Monday, 25 May 2009
I have been reading Dan Everett’s fascinating account of life and language in the Amazonian jungle, Don’t sleep, there are snakes. He went as a missionary to the Pirahã, to learn their language with the intention of translating the New Testament into it. Rather than his converting them, however, it was they who ultimately undermined his Christian beliefs. He has now written a number of learned articles about their language, as well as this excellent popular account of the years he spent living with them.
The Pirahã language, according to Everett, has no numerals, no way of counting, and no quantifiers. More dramatically for Chomsky’s ideas about linguistic universals, he claims it has no grammatical recursion. He makes an excellent case for this claim, as far as I can judge, but Chomsky’s reaction was reportedly to denounce him as a charlatan.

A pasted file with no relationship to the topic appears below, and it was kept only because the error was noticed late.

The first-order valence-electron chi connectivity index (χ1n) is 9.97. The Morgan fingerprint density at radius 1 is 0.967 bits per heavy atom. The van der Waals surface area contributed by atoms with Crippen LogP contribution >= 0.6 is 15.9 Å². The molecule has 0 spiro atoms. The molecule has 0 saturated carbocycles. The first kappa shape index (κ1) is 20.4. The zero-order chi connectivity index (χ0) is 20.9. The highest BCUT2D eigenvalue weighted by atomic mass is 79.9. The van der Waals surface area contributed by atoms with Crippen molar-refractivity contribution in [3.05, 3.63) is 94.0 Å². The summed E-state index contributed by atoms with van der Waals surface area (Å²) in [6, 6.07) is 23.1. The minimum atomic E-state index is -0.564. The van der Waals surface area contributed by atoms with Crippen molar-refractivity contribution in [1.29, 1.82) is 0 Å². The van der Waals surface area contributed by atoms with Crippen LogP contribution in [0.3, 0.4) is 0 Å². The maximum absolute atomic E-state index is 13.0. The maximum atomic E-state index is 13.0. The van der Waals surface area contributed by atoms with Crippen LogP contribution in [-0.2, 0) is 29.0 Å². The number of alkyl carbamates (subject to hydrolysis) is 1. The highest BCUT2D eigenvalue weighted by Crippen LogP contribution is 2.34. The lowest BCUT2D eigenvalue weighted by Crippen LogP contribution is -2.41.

Phonetically, Pirahã is remarkable for having very few phonemes: just eight consonants for men, /p b t k g ʔ s h/, and three vowels, /i a o/. Women have one consonant fewer, since they replace /s/ by /h/. There is some striking allophonic variation: /b/ is [m] when initial and a trill [ʙ] between the vowels i and o; /g/ is [n] when initial, and between i and o can be a kind of linguolabial lateral (the ExtIPA symbol for this is l̼).
There’s a sound file of the spoken language here.
In Pirahã orthography it has been decided to use the letter x to represent the glottal stop, which is of frequent occurrence in the language. Unfortunately on the page of phonetic explanation the printers of Everett’s book have got the IPA symbol wrong: Oh no, it isn’t: it’s ʔ.
A small matter, but somehow typical of non-specialist printers and publishers. Moral: when proof-reading, always check phonetic symbols particularly carefully.